Composing Systemic Aspects into Component-Oriented DOC Middleware

Nanbor Wang
2004
The advent and maturation of component-based middleware frameworks have sim-plified the development of large-scale distributed applications by separating system devel-opment and configuration concerns into different aspects that can be specified and com-posed at various stages of the application development lifecycle. Conventional component middleware technologies, such as J2EE [73] and . NET [34], were designed to meet the quality of service (QoS) requirements of enterprise applications, which
more » ... focus largely on scalability and reliability. Therefore, conventional component middleware specifications and implementations are not well suited for distributed real-time and embedded (DRE) ap-plications with more stringent QoS requirements, such as low latency/jitter, timeliness, and online fault recovery. In the DRE system development community, a new generation of enhanced commercial off-the-shelf (COTS) middleware, such as Real-time CORBA 1.0 (RT-CORBA) [39] , is increasingly gaining acceptance as (1) the cost and time required to develop and verify DRE applications precludes developers from implementing complex DRE applications from scratch and (2) implementations of standard COTS middleware specifications mature and encompass key QoS properties needed by DRE systems. However, although COTS middleware standardizes mechanisms... Read complete abstract on page 2. Saint Louis, Missouri The advent and maturation of component-based middleware frameworks have simplified the development of large-scale distributed applications by separating system development and configuration concerns into different aspects that can be specified and composed at various stages of the application development lifecycle. Conventional component middleware technologies, such as J2EE [73] and .NET [34], were designed to meet the quality of service (QoS) requirements of enterprise applications, which focus largely on scalability and reliability. Therefore, conventional component middleware specifications and implementations are not well suited for distributed real-time and embedded (DRE) applications with more stringent QoS requirements, such as low latency/jitter, timeliness, and online fault recovery. In the DRE system development community, a new generation of enhanced commercial off-the-shelf (COTS) middleware, such as Real-time CORBA 1.0 (RT-CORBA)[39], is increasingly gaining acceptance as (1) the cost and time required to develop and verify DRE applications precludes developers from implementing complex DRE applications from scratch and (2) implementations of standard COTS middleware specifications mature and encompass key QoS properties needed by DRE systems. However, although COTS middleware standardizes mechanisms to configure and control underlying OS support for an application's QoS requirements, it does not yet provide sufficient abstractions to separate QoS policy configurations such as real-time performance requirements, from application functionality. Developers are therefore forced to configure QoS policies in an ad hoc way, and the code to configure these policies is often scattered throughout and tangled with other parts of a DRE system. As a result, it is hard for developers to configure, validate, modify, and evolve complex DRE systems consistently. It is therefore necessary to create a new generation of QoS-enabled component middleware that provides more comprehensive support for addressing QoS-related concerns modularly, so that they can be introduced and configured as separate systemic aspects. By analyzing and identifying the limitations of applying conventional middleware technologies for DRE applications, this dissertation presents a new design and its associated techniques for enhancing conventional component-oriented middleware to provide programmability of DRE relevant real-time QoS concerns. This design is realized in an implementation of the standard CORBA Component Model (CCM) [38], called the Component-Integrated ACE ORB (CIAO). This dissertation also presents both architectural analysis and empirical results that demonstrate the effectiveness of this approach. This dissertation provides three contributions to the state of the art in composing systemic behaviors into component middleware frameworks. First, it illustrates how component middleware can simplify development and evolution of DRE applications while ensuring stringent QoS requirements by composing systemic QoS aspects. Second, it con-I could not have done the work without the help of many people in various aspects of the development of CIAO, specifically, Jeff Parsons for lots of help in IDL and CIDL development, Boris Kolpakov for his work on the CIDL compiler, Andrey Nechypurenko for contributing a GUI component which is indispensable for demonstrating CIAO, Craig Rodrigues for his many discussions, critiques and suggestions, Dr. Irfan Pyarali for his help on RT-CORBA, Arvind S. Krishna for developing the benchmarking tests, and also Carol L. Sanders for her help in testing the pre-alpha release and her many suggestions.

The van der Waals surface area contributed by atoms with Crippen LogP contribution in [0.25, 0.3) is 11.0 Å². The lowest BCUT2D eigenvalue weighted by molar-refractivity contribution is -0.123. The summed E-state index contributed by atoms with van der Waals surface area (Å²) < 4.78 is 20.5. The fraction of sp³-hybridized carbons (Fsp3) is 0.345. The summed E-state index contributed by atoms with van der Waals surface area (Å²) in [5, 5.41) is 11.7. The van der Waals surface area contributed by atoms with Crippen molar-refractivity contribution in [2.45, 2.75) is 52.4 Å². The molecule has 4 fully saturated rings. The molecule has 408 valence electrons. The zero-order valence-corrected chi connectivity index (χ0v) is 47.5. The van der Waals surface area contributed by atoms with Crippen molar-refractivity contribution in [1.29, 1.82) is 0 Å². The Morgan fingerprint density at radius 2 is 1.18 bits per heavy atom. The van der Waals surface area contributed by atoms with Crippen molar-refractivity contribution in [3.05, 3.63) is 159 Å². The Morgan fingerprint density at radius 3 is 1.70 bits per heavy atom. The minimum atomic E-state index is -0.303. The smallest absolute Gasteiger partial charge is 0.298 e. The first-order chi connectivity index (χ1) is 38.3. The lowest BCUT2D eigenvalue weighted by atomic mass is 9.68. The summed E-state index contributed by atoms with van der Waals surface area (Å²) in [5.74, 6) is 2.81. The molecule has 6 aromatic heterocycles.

doi:10.7936/k7736p74 fatcat:sitwglfkjjc5hfdvx62knwkkfq